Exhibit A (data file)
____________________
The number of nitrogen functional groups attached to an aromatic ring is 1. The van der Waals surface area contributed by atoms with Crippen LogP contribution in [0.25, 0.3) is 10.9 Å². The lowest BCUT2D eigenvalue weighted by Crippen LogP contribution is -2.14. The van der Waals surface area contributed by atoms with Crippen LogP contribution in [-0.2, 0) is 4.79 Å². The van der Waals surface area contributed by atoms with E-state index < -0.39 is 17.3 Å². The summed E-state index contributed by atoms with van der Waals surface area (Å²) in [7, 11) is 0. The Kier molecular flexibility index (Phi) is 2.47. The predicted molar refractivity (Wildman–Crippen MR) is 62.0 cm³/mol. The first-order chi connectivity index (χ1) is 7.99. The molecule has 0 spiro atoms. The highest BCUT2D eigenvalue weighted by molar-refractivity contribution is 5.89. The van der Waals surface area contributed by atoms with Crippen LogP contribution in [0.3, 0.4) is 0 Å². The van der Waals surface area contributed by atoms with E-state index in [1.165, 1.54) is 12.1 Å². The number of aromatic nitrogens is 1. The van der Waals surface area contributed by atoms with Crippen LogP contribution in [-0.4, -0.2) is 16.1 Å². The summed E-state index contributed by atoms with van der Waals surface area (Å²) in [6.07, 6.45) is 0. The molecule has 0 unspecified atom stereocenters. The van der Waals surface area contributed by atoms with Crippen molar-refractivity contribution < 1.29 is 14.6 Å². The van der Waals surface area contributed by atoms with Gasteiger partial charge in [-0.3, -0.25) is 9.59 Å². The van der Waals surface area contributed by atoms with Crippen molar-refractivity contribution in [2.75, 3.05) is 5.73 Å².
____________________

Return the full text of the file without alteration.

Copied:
The number of nitrogen functional groups attached to an aromatic ring is 1. The van der Waals surface area contributed by atoms with Crippen LogP contribution in [0.25, 0.3) is 10.9 Å². The lowest BCUT2D eigenvalue weighted by Crippen LogP contribution is -2.14. The van der Waals surface area contributed by atoms with Crippen LogP contribution in [-0.2, 0) is 4.79 Å². The van der Waals surface area contributed by atoms with E-state index < -0.39 is 17.3 Å². The summed E-state index contributed by atoms with van der Waals surface area (Å²) in [7, 11) is 0. The Kier molecular flexibility index (Phi) is 2.47. The predicted molar refractivity (Wildman–Crippen MR) is 62.0 cm³/mol. The first-order chi connectivity index (χ1) is 7.99. The molecule has 0 spiro atoms. The highest BCUT2D eigenvalue weighted by molar-refractivity contribution is 5.89. The van der Waals surface area contributed by atoms with Crippen LogP contribution in [0.3, 0.4) is 0 Å². The van der Waals surface area contributed by atoms with E-state index in [1.165, 1.54) is 12.1 Å². The number of aromatic nitrogens is 1. The van der Waals surface area contributed by atoms with Crippen LogP contribution in [-0.4, -0.2) is 16.1 Å². The summed E-state index contributed by atoms with van der Waals surface area (Å²) in [6.07, 6.45) is 0. The molecule has 0 unspecified atom stereocenters. The van der Waals surface area contributed by atoms with Crippen molar-refractivity contribution < 1.29 is 14.6 Å². The van der Waals surface area contributed by atoms with Gasteiger partial charge in [-0.3, -0.25) is 9.59 Å². The van der Waals surface area contributed by atoms with Crippen molar-refractivity contribution in [2.75, 3.05) is 5.73 Å².